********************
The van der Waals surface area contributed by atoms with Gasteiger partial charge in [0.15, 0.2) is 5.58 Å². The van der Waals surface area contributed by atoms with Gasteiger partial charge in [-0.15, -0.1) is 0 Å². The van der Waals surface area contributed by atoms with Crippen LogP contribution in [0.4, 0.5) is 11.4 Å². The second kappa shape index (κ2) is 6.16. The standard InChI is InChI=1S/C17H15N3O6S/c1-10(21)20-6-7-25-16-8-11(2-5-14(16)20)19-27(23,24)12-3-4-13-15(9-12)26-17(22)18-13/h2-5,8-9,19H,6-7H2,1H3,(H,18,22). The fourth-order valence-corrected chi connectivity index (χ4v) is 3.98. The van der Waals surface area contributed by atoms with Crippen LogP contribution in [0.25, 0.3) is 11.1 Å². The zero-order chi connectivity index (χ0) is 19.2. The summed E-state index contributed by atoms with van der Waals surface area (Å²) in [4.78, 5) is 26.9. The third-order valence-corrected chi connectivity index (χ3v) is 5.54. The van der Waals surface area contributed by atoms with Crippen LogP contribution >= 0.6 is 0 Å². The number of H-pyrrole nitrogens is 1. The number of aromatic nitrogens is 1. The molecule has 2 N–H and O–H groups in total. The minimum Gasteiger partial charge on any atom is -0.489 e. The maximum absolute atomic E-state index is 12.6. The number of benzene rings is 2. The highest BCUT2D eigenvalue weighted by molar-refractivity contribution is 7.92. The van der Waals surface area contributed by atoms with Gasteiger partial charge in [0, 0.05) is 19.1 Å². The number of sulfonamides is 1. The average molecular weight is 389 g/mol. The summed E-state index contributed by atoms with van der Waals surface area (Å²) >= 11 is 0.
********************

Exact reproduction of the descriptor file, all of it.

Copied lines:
The van der Waals surface area contributed by atoms with Gasteiger partial charge in [0.15, 0.2) is 5.58 Å². The van der Waals surface area contributed by atoms with Gasteiger partial charge in [-0.15, -0.1) is 0 Å². The van der Waals surface area contributed by atoms with Crippen LogP contribution in [0.4, 0.5) is 11.4 Å². The second kappa shape index (κ2) is 6.16. The standard InChI is InChI=1S/C17H15N3O6S/c1-10(21)20-6-7-25-16-8-11(2-5-14(16)20)19-27(23,24)12-3-4-13-15(9-12)26-17(22)18-13/h2-5,8-9,19H,6-7H2,1H3,(H,18,22). The fourth-order valence-corrected chi connectivity index (χ4v) is 3.98. The van der Waals surface area contributed by atoms with Crippen LogP contribution in [0.25, 0.3) is 11.1 Å². The zero-order chi connectivity index (χ0) is 19.2. The summed E-state index contributed by atoms with van der Waals surface area (Å²) in [4.78, 5) is 26.9. The third-order valence-corrected chi connectivity index (χ3v) is 5.54. The van der Waals surface area contributed by atoms with Crippen LogP contribution >= 0.6 is 0 Å². The number of H-pyrrole nitrogens is 1. The number of aromatic nitrogens is 1. The molecule has 2 N–H and O–H groups in total. The minimum Gasteiger partial charge on any atom is -0.489 e. The maximum absolute atomic E-state index is 12.6. The number of benzene rings is 2. The highest BCUT2D eigenvalue weighted by molar-refractivity contribution is 7.92. The van der Waals surface area contributed by atoms with Gasteiger partial charge in [0, 0.05) is 19.1 Å². The number of sulfonamides is 1. The average molecular weight is 389 g/mol. The summed E-state index contributed by atoms with van der Waals surface area (Å²) >= 11 is 0.